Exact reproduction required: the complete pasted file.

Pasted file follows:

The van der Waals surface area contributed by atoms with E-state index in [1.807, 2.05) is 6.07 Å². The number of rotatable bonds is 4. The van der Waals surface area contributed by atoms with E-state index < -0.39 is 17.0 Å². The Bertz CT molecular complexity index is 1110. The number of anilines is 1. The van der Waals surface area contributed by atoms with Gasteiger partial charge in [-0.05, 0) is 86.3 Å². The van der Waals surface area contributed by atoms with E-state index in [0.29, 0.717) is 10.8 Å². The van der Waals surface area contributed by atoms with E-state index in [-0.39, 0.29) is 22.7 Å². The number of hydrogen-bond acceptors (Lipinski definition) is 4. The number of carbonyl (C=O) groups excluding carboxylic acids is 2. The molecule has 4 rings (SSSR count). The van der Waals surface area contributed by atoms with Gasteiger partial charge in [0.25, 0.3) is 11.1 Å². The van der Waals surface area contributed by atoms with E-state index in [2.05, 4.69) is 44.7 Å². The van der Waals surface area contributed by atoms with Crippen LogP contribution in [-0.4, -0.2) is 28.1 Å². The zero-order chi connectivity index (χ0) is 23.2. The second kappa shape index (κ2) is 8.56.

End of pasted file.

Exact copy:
The van der Waals surface area contributed by atoms with E-state index in [1.807, 2.05) is 6.07 Å². The number of rotatable bonds is 4. The van der Waals surface area contributed by atoms with E-state index < -0.39 is 17.0 Å². The Bertz CT molecular complexity index is 1110. The number of anilines is 1. The van der Waals surface area contributed by atoms with Gasteiger partial charge in [-0.05, 0) is 86.3 Å². The van der Waals surface area contributed by atoms with E-state index in [0.29, 0.717) is 10.8 Å². The van der Waals surface area contributed by atoms with E-state index in [-0.39, 0.29) is 22.7 Å². The number of hydrogen-bond acceptors (Lipinski definition) is 4. The number of carbonyl (C=O) groups excluding carboxylic acids is 2. The molecule has 4 rings (SSSR count). The van der Waals surface area contributed by atoms with Gasteiger partial charge in [0.25, 0.3) is 11.1 Å². The van der Waals surface area contributed by atoms with E-state index in [2.05, 4.69) is 44.7 Å². The van der Waals surface area contributed by atoms with Crippen LogP contribution in [-0.4, -0.2) is 28.1 Å². The zero-order chi connectivity index (χ0) is 23.2. The second kappa shape index (κ2) is 8.56.